“A victory for myself, for the Palestine solidarity movement, for freedom of expression! A victory for the Palestinian cause and the struggle of Palestinians!” said Shoufani in a Facebook post on 8 September offering thanks to friends, colleagues and supporters for their consistent support throughout a year of struggle.

Fiera Foods pleads guilty in death of 23-year-old temp worker
Brendan Kennedy and Sara Mojtehedzadeh, The Toronto Star
September 14 2017

The North York industrial bakery where a 23-year-old temp worker died last September pleaded guilty Thursday to Ministry of Labour charges relating to the death.

Fiera Foods, which mass produces baked goods for grocery stores and fast-food chains around the world, was fined $300,000 under the Occupational Health and Safety Act plus a 25 per cent victim surcharge, following a joint submission with the Crown.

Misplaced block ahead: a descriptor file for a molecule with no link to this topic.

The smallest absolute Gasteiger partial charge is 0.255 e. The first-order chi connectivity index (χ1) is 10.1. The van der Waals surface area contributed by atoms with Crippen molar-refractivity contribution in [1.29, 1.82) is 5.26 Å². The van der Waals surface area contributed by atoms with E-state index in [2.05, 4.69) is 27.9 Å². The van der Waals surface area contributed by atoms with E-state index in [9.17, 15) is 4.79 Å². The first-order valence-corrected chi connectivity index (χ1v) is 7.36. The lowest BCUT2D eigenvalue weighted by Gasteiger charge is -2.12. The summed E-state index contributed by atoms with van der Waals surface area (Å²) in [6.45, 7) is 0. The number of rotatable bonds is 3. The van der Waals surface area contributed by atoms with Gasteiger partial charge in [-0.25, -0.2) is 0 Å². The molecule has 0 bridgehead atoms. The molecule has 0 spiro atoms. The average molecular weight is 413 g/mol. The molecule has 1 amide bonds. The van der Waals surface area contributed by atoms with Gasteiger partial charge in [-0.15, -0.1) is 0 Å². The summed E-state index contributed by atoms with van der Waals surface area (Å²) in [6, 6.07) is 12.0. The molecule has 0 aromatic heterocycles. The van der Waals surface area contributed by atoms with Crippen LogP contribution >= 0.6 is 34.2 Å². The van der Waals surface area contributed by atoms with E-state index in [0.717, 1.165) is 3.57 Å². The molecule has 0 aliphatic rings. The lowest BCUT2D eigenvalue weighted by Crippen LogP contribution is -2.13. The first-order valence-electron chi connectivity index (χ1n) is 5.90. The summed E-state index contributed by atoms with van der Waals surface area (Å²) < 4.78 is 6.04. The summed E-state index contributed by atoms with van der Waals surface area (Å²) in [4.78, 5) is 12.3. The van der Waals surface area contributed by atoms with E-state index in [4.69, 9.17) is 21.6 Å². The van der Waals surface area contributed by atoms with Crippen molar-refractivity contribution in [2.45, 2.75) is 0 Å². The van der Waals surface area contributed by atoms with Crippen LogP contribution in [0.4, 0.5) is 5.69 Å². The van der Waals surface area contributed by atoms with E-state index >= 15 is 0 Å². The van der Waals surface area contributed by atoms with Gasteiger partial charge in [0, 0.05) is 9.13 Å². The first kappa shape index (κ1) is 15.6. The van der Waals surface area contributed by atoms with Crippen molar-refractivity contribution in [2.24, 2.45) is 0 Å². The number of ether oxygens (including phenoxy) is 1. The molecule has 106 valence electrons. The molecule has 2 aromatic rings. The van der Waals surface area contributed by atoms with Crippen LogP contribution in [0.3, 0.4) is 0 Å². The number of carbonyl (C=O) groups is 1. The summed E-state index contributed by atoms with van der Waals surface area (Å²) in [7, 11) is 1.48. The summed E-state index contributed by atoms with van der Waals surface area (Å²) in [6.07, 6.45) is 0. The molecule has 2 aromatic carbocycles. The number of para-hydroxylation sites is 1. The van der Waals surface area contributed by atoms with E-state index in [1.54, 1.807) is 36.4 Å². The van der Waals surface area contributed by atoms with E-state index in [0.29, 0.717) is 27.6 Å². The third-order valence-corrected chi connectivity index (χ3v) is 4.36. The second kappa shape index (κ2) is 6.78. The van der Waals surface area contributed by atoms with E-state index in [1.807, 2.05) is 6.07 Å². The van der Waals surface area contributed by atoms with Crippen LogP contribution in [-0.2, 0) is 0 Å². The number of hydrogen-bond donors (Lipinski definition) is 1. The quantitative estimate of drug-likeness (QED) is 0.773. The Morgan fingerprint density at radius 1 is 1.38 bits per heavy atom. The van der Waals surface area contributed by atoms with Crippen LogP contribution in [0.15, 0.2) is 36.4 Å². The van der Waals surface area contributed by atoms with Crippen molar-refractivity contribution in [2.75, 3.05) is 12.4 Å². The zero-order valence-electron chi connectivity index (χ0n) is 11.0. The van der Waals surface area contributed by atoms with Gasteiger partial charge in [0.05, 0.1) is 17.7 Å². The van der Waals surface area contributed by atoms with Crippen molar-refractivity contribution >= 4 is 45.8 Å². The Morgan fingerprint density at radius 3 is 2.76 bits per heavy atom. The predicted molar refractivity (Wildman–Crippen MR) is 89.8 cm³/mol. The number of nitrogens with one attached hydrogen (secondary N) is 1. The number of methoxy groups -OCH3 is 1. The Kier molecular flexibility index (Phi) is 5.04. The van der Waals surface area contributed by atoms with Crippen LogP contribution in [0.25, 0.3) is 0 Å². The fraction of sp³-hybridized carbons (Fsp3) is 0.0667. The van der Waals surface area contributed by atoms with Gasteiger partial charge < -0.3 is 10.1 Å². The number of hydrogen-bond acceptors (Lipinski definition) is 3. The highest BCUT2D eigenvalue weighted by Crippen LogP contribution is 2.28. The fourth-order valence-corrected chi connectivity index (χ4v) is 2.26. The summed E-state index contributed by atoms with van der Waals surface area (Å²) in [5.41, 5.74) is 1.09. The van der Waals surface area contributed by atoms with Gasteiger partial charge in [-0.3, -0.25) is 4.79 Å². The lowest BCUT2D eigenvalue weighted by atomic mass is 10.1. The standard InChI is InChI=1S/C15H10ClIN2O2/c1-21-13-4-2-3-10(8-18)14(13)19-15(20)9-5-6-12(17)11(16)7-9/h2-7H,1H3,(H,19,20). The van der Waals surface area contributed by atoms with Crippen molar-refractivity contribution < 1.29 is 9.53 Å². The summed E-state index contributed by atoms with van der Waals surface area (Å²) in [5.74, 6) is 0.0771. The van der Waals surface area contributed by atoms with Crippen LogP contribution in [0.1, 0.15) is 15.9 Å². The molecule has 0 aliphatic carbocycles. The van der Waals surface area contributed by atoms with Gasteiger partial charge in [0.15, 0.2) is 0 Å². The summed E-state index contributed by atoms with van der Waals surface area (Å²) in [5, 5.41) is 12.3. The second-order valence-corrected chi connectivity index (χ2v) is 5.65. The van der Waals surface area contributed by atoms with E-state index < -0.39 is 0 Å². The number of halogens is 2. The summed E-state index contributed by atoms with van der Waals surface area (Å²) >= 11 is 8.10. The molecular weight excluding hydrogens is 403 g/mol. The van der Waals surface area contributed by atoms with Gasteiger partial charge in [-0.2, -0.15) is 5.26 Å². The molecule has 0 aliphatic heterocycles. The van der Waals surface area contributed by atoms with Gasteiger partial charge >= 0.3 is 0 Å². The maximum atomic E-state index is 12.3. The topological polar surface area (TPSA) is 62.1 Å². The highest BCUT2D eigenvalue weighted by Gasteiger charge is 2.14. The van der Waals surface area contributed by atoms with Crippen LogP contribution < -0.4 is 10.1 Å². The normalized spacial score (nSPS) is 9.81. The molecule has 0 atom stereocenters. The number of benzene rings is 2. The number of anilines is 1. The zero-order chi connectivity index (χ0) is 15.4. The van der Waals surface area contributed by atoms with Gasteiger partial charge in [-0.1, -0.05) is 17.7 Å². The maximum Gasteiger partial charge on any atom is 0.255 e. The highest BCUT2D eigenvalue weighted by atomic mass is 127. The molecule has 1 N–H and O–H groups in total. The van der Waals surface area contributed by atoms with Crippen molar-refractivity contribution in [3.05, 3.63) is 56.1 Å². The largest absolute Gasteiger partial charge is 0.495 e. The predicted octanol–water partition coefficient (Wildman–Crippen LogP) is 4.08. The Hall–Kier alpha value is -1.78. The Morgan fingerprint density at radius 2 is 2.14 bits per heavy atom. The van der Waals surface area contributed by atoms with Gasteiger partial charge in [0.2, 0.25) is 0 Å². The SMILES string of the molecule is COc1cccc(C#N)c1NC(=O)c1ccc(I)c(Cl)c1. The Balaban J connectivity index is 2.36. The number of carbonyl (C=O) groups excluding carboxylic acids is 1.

Union drive at National Post a ‘hell-freezes-over moment’
Deborah Richmond, CWA Canada
September 13 2017

An organizing drive is under way at the National Post, where editorial staff are seeking protection from Postmedia’s severe austerity measures and possible bankruptcy.

Several employees at the newspaper have formed a committee and are working with CWA Canada organizer Katherine Lapointe to encourage their colleagues to sign a confidential union card pledging their support. They went public today, issuing a news release and revealing a website: nationalpostunion.ca.

“This may seem like an unusual step for National Post employees. Some might even consider this a hell-freezes-over moment. But NP editorial staff have no other realistic option. We need a union. Logic and common sense demands it,” the committee said in a message emailed Sept. 1 to fellow workers.